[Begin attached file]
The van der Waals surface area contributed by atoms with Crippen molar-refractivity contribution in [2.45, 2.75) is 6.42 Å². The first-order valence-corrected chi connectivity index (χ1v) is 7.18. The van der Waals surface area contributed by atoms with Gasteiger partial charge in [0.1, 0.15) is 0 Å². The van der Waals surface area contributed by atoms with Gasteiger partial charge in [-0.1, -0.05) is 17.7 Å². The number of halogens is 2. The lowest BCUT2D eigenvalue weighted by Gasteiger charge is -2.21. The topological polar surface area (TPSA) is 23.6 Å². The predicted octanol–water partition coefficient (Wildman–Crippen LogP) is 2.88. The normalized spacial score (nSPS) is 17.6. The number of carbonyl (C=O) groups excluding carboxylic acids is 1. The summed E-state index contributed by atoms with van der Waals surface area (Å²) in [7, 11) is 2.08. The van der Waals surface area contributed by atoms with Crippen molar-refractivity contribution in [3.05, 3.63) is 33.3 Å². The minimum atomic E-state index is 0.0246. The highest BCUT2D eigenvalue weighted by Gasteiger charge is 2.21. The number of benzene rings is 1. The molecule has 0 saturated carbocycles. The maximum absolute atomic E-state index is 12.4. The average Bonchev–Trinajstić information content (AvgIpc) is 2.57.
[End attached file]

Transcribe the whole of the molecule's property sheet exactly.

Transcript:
The van der Waals surface area contributed by atoms with Crippen molar-refractivity contribution in [2.45, 2.75) is 6.42 Å². The first-order valence-corrected chi connectivity index (χ1v) is 7.18. The van der Waals surface area contributed by atoms with Gasteiger partial charge in [0.1, 0.15) is 0 Å². The van der Waals surface area contributed by atoms with Gasteiger partial charge in [-0.1, -0.05) is 17.7 Å². The number of halogens is 2. The lowest BCUT2D eigenvalue weighted by Gasteiger charge is -2.21. The topological polar surface area (TPSA) is 23.6 Å². The predicted octanol–water partition coefficient (Wildman–Crippen LogP) is 2.88. The normalized spacial score (nSPS) is 17.6. The number of carbonyl (C=O) groups excluding carboxylic acids is 1. The summed E-state index contributed by atoms with van der Waals surface area (Å²) in [7, 11) is 2.08. The van der Waals surface area contributed by atoms with Crippen molar-refractivity contribution in [3.05, 3.63) is 33.3 Å². The minimum atomic E-state index is 0.0246. The highest BCUT2D eigenvalue weighted by Gasteiger charge is 2.21. The number of benzene rings is 1. The molecule has 0 saturated carbocycles. The maximum absolute atomic E-state index is 12.4. The average Bonchev–Trinajstić information content (AvgIpc) is 2.57.